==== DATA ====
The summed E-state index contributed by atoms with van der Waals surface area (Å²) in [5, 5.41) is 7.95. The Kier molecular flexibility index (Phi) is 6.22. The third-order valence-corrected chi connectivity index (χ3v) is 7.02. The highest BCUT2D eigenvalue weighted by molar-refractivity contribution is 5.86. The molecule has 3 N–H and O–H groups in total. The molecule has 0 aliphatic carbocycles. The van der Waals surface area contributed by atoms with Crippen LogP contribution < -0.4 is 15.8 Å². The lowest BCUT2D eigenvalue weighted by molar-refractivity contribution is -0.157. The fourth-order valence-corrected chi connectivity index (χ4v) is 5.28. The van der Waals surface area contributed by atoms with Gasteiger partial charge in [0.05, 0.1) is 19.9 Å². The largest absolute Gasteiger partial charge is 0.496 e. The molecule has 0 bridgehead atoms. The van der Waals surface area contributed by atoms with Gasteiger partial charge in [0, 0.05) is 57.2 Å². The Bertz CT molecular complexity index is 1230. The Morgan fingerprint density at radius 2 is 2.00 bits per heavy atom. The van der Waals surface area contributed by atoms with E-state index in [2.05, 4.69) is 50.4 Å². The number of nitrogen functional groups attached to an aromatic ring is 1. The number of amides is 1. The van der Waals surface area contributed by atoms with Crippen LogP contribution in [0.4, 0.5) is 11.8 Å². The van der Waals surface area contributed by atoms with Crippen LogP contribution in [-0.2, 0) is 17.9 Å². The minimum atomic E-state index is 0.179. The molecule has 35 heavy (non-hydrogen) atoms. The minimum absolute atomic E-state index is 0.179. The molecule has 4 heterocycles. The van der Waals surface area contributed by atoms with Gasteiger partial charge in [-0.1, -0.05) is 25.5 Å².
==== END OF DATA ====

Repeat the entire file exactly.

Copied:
The summed E-state index contributed by atoms with van der Waals surface area (Å²) in [5, 5.41) is 7.95. The Kier molecular flexibility index (Phi) is 6.22. The third-order valence-corrected chi connectivity index (χ3v) is 7.02. The highest BCUT2D eigenvalue weighted by molar-refractivity contribution is 5.86. The molecule has 3 N–H and O–H groups in total. The molecule has 0 aliphatic carbocycles. The van der Waals surface area contributed by atoms with Crippen LogP contribution < -0.4 is 15.8 Å². The lowest BCUT2D eigenvalue weighted by molar-refractivity contribution is -0.157. The fourth-order valence-corrected chi connectivity index (χ4v) is 5.28. The van der Waals surface area contributed by atoms with Gasteiger partial charge in [0.05, 0.1) is 19.9 Å². The largest absolute Gasteiger partial charge is 0.496 e. The molecule has 0 bridgehead atoms. The van der Waals surface area contributed by atoms with Gasteiger partial charge in [0, 0.05) is 57.2 Å². The Bertz CT molecular complexity index is 1230. The Morgan fingerprint density at radius 2 is 2.00 bits per heavy atom. The van der Waals surface area contributed by atoms with E-state index in [2.05, 4.69) is 50.4 Å². The number of nitrogen functional groups attached to an aromatic ring is 1. The number of amides is 1. The van der Waals surface area contributed by atoms with Crippen LogP contribution in [0.4, 0.5) is 11.8 Å². The van der Waals surface area contributed by atoms with Crippen LogP contribution in [-0.2, 0) is 17.9 Å². The minimum atomic E-state index is 0.179. The molecule has 35 heavy (non-hydrogen) atoms. The minimum absolute atomic E-state index is 0.179. The molecule has 4 heterocycles. The van der Waals surface area contributed by atoms with Gasteiger partial charge in [-0.1, -0.05) is 25.5 Å².